After 1035 regular season games, all but seven of them with the Minnesota Wild, 37-year-old Mikko Koivu announced his retirement from the NHL. The move is a bit of a surprise after Koivu signed a one-year contract for $1.5 million with the Columbus Blue Jackets on October 10.
Koivu just didn’t feel that he could play at the level that he wanted. Every game had been an extra push to get ready and never was able to find his rhythm, which affected his performance and enjoyment for the game.
The decision was not an easy one for Koivu, who met with family, friends, his older brother Saku (18- year NHL player who retired in 2014) and the Blue Jackets general manager. With the support of everyone involved, the decision to retire was a bit easier for Koivu, who recorded 205 goals and 709 points. He became the first player to reach 1000 games with the Wild and is the franchise leader in points and assists.
Koivu actually was mulling retirement after leaving Minnesota at the end of last season as a free agent. However, the initial thought of playing with the Blue Jackets was appealing. Wild GM Bill Guerin made a statement congratulating Mikko Koivu on an excellent career, noting he was a fiery competition and fantastic captain on and off the ice. He assured that Koivu would be honored in front of the Minnesota fans in due time.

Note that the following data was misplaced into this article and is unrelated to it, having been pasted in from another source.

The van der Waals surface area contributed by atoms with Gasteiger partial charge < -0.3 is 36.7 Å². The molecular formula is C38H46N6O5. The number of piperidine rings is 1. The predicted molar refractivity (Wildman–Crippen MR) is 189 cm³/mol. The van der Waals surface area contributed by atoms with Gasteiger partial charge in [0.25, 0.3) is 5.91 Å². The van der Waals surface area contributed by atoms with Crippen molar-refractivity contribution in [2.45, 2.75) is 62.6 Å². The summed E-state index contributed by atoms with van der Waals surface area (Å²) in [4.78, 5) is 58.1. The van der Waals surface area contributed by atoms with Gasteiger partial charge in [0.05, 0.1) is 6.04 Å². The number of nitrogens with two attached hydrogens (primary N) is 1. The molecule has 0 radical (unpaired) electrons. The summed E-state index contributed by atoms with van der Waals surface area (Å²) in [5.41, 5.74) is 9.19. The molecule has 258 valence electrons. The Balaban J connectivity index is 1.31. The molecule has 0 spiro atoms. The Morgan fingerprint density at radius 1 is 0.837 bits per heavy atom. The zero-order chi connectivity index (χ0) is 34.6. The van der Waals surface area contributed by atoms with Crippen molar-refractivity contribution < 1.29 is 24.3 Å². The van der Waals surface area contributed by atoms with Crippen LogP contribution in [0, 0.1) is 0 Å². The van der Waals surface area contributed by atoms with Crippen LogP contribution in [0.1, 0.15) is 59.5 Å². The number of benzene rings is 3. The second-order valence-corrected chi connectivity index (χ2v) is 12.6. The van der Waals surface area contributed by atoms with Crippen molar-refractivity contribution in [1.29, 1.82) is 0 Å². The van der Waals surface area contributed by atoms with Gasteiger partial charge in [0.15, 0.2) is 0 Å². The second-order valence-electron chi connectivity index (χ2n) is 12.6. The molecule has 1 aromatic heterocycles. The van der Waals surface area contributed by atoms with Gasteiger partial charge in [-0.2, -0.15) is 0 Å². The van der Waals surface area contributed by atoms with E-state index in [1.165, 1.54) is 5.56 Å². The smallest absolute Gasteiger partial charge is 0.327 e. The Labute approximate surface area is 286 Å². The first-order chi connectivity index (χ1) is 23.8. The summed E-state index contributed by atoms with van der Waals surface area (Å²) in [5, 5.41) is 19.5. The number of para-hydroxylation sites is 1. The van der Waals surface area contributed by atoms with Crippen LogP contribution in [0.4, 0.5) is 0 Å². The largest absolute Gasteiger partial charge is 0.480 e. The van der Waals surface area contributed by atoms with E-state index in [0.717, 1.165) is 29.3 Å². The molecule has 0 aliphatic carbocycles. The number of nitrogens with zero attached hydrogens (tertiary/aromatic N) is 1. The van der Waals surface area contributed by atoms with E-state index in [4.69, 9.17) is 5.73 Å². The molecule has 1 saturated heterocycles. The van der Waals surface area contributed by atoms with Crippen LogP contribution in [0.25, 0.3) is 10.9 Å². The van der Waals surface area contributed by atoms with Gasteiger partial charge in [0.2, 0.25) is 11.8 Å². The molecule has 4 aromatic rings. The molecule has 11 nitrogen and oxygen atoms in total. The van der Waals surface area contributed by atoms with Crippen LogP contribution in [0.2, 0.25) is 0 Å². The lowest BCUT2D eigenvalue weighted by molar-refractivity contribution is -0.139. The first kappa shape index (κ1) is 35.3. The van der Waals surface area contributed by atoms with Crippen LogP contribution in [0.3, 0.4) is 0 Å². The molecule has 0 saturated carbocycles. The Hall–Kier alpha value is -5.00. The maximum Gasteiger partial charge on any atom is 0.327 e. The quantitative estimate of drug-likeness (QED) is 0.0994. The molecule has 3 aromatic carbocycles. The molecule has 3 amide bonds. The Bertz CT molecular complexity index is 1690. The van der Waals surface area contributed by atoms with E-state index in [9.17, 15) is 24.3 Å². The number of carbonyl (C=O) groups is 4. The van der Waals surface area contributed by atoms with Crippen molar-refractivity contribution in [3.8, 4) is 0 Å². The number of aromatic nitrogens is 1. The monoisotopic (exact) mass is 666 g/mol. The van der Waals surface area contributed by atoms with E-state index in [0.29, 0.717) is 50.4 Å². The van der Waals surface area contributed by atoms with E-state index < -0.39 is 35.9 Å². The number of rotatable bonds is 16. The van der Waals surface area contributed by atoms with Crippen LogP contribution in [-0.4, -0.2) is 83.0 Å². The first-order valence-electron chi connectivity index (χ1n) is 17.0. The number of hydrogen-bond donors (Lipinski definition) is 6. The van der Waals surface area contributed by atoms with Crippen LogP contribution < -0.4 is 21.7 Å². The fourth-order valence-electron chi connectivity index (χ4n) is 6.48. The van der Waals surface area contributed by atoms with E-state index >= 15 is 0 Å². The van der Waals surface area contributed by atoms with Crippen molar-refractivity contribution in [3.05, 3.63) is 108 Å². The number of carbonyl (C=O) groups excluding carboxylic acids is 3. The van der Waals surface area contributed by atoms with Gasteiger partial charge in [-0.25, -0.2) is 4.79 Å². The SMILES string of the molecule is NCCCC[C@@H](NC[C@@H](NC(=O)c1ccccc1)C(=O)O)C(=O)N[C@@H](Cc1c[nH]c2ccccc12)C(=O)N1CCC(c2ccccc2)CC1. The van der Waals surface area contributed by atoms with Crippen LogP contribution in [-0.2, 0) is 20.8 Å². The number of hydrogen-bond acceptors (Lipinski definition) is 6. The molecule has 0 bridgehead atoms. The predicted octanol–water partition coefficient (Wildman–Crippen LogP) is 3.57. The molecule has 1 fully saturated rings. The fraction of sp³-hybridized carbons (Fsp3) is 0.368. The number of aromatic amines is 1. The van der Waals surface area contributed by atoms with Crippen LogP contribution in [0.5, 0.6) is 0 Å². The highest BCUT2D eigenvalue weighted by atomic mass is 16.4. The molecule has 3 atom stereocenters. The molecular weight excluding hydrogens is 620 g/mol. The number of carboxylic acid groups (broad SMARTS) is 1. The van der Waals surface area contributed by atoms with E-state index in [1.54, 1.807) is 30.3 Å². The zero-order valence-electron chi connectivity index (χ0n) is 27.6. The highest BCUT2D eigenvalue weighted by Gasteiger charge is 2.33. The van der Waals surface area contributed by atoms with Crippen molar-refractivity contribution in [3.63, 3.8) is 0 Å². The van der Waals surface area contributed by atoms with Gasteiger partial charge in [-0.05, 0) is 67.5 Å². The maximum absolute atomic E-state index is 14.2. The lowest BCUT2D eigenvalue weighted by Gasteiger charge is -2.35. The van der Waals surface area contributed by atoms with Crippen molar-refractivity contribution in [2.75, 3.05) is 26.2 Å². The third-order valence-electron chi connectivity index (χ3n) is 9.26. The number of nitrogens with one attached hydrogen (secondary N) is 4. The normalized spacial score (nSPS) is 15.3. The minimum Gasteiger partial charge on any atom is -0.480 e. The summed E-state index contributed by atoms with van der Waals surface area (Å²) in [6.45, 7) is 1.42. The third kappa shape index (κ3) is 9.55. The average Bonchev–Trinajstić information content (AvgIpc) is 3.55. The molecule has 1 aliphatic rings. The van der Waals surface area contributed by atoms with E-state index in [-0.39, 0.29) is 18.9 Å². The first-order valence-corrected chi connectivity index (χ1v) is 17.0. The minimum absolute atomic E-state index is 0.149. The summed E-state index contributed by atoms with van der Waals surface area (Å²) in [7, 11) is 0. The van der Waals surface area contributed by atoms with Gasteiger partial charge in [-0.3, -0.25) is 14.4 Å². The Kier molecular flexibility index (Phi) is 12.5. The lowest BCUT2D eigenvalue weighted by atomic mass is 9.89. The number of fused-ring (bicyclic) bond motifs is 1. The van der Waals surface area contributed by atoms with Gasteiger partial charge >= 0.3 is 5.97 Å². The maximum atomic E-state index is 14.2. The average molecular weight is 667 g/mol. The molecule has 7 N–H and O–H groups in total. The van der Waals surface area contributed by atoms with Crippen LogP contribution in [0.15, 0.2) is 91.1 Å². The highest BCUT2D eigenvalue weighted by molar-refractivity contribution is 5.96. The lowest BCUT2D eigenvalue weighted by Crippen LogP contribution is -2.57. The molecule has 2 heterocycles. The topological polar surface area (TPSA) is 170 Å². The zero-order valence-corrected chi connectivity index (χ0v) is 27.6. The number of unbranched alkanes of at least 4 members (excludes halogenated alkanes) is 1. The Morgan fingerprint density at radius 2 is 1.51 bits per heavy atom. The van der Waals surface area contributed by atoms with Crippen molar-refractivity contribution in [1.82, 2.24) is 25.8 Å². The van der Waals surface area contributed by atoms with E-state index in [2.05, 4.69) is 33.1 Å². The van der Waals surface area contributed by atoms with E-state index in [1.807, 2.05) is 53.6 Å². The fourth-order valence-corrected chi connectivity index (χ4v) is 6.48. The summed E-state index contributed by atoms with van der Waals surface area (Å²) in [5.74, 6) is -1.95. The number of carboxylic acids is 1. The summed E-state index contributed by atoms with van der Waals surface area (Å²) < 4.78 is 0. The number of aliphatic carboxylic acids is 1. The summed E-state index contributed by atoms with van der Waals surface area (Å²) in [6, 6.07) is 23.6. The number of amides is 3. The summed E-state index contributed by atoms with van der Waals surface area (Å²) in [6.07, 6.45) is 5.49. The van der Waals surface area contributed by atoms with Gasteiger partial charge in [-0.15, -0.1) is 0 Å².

Despite a short period of time with the Blue Jackets, Koivu left an impact. Despite obviously slowing down on the ice, the team had a tremendous amount of respect and Koivu’s impact in the locker room was immeasurable.
Koivu’s career accomplishments include a silver medal at the 2006 Torino Olympics and a bronze medal at the 2010 Vancouver Olympics. He also played in six IIHF World Championships and is fifth among Finnish NHL players in points and assists, and seventh in goals and games played. As for the Blue Jackets, they are sitting at 6-5-3, good for 4th in the Central Division. The retirement of Koivu doesn’t impact them on the ice heavily, since he was strictly a role player at this point. They will miss him the most in the locker room and playoff time, where experience is vital. That will be difficult to replace.